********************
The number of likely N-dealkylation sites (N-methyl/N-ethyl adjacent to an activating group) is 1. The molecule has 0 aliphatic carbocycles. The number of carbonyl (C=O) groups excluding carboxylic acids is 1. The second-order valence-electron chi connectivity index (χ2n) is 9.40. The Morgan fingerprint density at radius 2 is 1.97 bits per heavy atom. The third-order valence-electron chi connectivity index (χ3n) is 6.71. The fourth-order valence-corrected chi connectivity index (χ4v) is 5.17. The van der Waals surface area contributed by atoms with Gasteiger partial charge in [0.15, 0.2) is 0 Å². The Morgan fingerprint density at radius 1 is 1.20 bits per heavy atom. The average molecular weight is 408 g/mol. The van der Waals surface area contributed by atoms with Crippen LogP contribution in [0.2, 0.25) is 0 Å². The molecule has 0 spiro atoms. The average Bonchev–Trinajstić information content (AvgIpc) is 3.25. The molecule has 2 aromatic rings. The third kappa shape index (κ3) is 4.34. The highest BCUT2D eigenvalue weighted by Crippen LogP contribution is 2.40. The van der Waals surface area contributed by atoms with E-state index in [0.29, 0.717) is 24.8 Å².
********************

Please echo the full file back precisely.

The number of likely N-dealkylation sites (N-methyl/N-ethyl adjacent to an activating group) is 1. The molecule has 0 aliphatic carbocycles. The number of carbonyl (C=O) groups excluding carboxylic acids is 1. The second-order valence-electron chi connectivity index (χ2n) is 9.40. The Morgan fingerprint density at radius 2 is 1.97 bits per heavy atom. The third-order valence-electron chi connectivity index (χ3n) is 6.71. The fourth-order valence-corrected chi connectivity index (χ4v) is 5.17. The van der Waals surface area contributed by atoms with Gasteiger partial charge in [0.15, 0.2) is 0 Å². The Morgan fingerprint density at radius 1 is 1.20 bits per heavy atom. The average molecular weight is 408 g/mol. The van der Waals surface area contributed by atoms with Crippen LogP contribution in [0.2, 0.25) is 0 Å². The molecule has 0 spiro atoms. The average Bonchev–Trinajstić information content (AvgIpc) is 3.25. The molecule has 2 aromatic rings. The third kappa shape index (κ3) is 4.34. The highest BCUT2D eigenvalue weighted by Crippen LogP contribution is 2.40. The van der Waals surface area contributed by atoms with E-state index in [0.29, 0.717) is 24.8 Å².